• This morning there was a guy listening to his headphones at the appropriate volume, but he decided that since we couldn't hear his music, he would sing it for us (to make matters worse, it wasn't in English, so I have no idea what he was singing).

I realize that most of these things are generally of no consequence, and really shouldn't be bothersome. And I try to stop myself from becoming irritated. But sometimes I just can't help it. Maybe if I start shouting "Serenity Now" I'll feel better.

Monday, March 5, 2007

Help...I'm addicted to e-mail, and I can't get up.

Last week I blogged about my inbox and all of the different lists I'm not, not to mention the spam I get. Today, I read there is a woman out there touting the 12 steps to recovering from email addition. You have got to be kidding me. But, it is a little interesting to think about. Read the article in the Tribune. Meanwhile, I'll be checking my email and wasting my time.

Admitting e-mail addiction often first step to recovery

Friday, March 2, 2007

My American Life

Last night, Mr H. and I went to see a live taping of This American Life. It was lovely, funny and inspirational. I started this blog to try to spur myself to write more (which it has done) in the hopes that it increased my creativity, or at least got me back in the habit of writing most every day and thinking like a writer again. Trying to come up with something to write about each day has lead to other ideas and thoughts. After I blogged about my experiences in the theater, I started thinking about journals I could send that type of piece to. I've been meaning to get myself to a bookstore so I could pick up a copy of this year's Writer's Market, but just haven't gotten around to it. This morning, thinking about the TAL show, I went to their website (www.thisamericanlife.org/) and noticed the submitting work link. That got me to thinking that writing something for TAL would be pretty cool. So the blog is working in a way. But all this other stuff keeps happening - I guess you'd call it life. I've been sick this past week, so in no mood to do anything outside of work and sleep. Mr. H. and I are beginning our apartment search, which I can just tell is going to take all kinds of time and end badly (well, probably not badly, just not as well as I'm hoping). We are also planning for our trip to England, which is 10 days away. So much to do, so little time. How am I supposed to write? Or think about writing? It's the never ending struggle, right? Nothing no one else hasn't dealt with. Of course, that doesn't help me any. Any ideas, any motivation you guys might have would be greatly appreciated.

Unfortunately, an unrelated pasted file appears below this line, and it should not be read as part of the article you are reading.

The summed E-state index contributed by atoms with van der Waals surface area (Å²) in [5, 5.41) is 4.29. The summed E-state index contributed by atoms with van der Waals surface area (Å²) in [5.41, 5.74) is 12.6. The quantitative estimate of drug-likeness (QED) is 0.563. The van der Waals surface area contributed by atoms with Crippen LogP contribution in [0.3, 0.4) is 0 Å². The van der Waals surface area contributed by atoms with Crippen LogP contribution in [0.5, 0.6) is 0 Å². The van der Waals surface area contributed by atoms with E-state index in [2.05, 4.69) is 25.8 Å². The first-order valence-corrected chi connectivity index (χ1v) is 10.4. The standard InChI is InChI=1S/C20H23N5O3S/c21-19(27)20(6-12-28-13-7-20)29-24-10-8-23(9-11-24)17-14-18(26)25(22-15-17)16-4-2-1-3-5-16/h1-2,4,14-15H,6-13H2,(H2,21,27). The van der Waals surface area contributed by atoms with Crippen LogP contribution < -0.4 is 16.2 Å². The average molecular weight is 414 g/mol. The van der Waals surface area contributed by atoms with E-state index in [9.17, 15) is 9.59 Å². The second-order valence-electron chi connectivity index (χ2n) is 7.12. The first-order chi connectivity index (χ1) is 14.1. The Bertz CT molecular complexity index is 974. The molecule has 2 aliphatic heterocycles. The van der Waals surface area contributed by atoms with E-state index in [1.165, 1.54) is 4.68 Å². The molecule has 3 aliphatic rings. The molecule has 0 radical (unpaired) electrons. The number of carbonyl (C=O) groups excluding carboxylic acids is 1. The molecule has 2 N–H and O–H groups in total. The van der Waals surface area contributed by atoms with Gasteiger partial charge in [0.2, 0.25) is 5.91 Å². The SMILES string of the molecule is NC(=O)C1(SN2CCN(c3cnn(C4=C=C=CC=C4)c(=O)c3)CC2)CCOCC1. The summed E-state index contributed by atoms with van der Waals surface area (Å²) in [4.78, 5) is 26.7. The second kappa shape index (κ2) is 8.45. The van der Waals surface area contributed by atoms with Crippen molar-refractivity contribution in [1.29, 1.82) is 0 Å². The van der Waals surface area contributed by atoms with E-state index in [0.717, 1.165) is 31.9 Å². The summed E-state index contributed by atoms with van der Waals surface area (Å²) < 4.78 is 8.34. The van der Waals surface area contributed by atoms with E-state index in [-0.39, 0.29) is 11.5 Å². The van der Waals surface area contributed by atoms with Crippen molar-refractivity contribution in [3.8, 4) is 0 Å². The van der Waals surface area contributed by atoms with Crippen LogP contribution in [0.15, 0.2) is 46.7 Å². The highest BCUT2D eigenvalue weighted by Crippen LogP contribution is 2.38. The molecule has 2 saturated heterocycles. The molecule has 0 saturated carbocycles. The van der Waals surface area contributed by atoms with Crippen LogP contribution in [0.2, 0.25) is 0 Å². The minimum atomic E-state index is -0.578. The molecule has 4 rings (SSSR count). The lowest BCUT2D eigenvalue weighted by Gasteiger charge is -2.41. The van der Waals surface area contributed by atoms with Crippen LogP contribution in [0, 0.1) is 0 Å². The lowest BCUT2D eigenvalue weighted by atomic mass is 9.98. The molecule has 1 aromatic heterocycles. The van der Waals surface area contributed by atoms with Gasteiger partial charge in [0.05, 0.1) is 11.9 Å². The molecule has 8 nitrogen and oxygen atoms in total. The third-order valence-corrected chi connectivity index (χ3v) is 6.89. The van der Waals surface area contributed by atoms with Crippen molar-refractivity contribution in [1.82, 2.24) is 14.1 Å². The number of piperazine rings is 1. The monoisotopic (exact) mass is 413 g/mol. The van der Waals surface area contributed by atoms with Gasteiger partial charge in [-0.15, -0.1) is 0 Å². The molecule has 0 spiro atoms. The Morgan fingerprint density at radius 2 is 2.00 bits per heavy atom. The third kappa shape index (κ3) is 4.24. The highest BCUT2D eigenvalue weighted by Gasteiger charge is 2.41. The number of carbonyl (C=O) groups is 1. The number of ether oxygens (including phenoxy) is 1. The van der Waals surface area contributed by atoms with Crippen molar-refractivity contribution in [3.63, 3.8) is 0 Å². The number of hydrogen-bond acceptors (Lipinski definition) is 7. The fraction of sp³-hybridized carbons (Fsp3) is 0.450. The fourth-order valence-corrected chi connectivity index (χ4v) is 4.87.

Thursday, March 1, 2007

Husband for Hire

I'm married to the funniest man alive. I know what you're thinking. You're thinking, "wait, you're not married to Bill Murray." No, I'm not. And yes, he's funny. But not as funny as Mr. H. Why just this morning, as we were walking to the train, treading over the odd snow pellets that were thrown down on Chicago last night, he said "What's that old saying about March - in like a snow cone, out like a waffle?" That's funny. Maybe it was a "you had to be there" moment, but I assure you, it was funny. And he's like that all the time. He pretty much keeps me in stitches. Sometimes his humor is that dry "British" type of humor - which can be hard to get as an American, but I try. He likes to do pratfalls a lot, which is more a Dick van Dyke and Three Stooges type of humor, geared towards the guys. I don't find it funny, but the fish (all of which are males) think it's hilarious. And then there's his written work. Yesterday he sent me an email because I hadn't blogged in a while. He was telling me ... well, I'll just show you:

Mrs. H. - going on a week now without a musing. What gives? You should know you are in serious jeopardy of violating your contract with the local Brown Line Rider Association. Permits have been revoked for less. Please understand, I come to you now out of friendship and admiration, but know that if this behavior persists I shall be forced to take measures ordinarily repellent to my nature. I beg of you, do not let the situation escalate to such unfortunate and irreversible conclusions. The good news is that this is entirely in your power to avoid. After all is said and done, I am certain we shall look back upon this unpleasant episode and laugh. All such mirth and merriment needs in order to come to fruition is a simple decision on your part. Do the right thing. For all concerned, and for the greater good, do what your conscious and sense of duty requires. Sincerely, Mr. H.

There are lots of inside jokes in that note that you probably don't get, but I bet you still find the overall effect comical. And I get notes like this all the time! Now, I don't mean to make you jealous. I'm sure your husband/wife/SO is funny in their own way. But not everyone can be truly hilarious. And I take it as a wonderful stroke of luck that I have landed such a witty man. However, if you are ever in need of some droll humor during your days, he's available for rental at very reasonable rates.